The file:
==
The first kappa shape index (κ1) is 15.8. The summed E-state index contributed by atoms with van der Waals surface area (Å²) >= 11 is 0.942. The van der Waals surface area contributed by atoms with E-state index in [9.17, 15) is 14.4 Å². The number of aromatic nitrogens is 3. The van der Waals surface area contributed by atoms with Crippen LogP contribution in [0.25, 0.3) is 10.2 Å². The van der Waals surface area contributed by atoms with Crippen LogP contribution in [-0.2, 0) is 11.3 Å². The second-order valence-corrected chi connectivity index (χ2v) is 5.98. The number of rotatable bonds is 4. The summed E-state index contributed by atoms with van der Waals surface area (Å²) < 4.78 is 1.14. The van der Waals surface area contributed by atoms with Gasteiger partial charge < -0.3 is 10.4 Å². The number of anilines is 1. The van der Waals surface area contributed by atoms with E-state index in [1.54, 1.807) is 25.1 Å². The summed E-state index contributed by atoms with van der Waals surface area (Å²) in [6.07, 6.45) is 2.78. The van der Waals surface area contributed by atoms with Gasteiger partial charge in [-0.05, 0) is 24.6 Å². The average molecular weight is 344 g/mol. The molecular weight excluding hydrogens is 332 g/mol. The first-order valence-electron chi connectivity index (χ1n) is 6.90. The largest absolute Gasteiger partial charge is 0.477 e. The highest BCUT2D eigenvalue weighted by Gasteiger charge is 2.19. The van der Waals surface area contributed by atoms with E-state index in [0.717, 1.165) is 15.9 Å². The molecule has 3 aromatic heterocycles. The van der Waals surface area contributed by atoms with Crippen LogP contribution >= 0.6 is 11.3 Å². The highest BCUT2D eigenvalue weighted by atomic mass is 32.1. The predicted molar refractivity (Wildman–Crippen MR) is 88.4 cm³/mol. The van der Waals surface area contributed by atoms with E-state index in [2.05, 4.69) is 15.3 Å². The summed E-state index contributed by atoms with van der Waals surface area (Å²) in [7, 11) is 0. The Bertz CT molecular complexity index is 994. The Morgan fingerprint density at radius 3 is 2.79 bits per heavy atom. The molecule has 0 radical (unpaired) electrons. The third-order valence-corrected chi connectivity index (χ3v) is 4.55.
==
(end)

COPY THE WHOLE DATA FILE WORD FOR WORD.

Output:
The first kappa shape index (κ1) is 15.8. The summed E-state index contributed by atoms with van der Waals surface area (Å²) >= 11 is 0.942. The van der Waals surface area contributed by atoms with E-state index in [9.17, 15) is 14.4 Å². The number of aromatic nitrogens is 3. The van der Waals surface area contributed by atoms with Crippen LogP contribution in [0.25, 0.3) is 10.2 Å². The van der Waals surface area contributed by atoms with Crippen LogP contribution in [-0.2, 0) is 11.3 Å². The second-order valence-corrected chi connectivity index (χ2v) is 5.98. The number of rotatable bonds is 4. The summed E-state index contributed by atoms with van der Waals surface area (Å²) < 4.78 is 1.14. The van der Waals surface area contributed by atoms with Gasteiger partial charge < -0.3 is 10.4 Å². The number of anilines is 1. The van der Waals surface area contributed by atoms with E-state index in [1.54, 1.807) is 25.1 Å². The summed E-state index contributed by atoms with van der Waals surface area (Å²) in [6.07, 6.45) is 2.78. The van der Waals surface area contributed by atoms with Gasteiger partial charge in [-0.05, 0) is 24.6 Å². The average molecular weight is 344 g/mol. The molecular weight excluding hydrogens is 332 g/mol. The first-order valence-electron chi connectivity index (χ1n) is 6.90. The largest absolute Gasteiger partial charge is 0.477 e. The highest BCUT2D eigenvalue weighted by Gasteiger charge is 2.19. The van der Waals surface area contributed by atoms with E-state index in [0.717, 1.165) is 15.9 Å². The molecule has 3 aromatic heterocycles. The van der Waals surface area contributed by atoms with Crippen LogP contribution >= 0.6 is 11.3 Å². The highest BCUT2D eigenvalue weighted by atomic mass is 32.1. The predicted molar refractivity (Wildman–Crippen MR) is 88.4 cm³/mol. The van der Waals surface area contributed by atoms with E-state index in [2.05, 4.69) is 15.3 Å². The summed E-state index contributed by atoms with van der Waals surface area (Å²) in [7, 11) is 0. The Bertz CT molecular complexity index is 994. The Morgan fingerprint density at radius 3 is 2.79 bits per heavy atom. The molecule has 0 radical (unpaired) electrons. The third-order valence-corrected chi connectivity index (χ3v) is 4.55.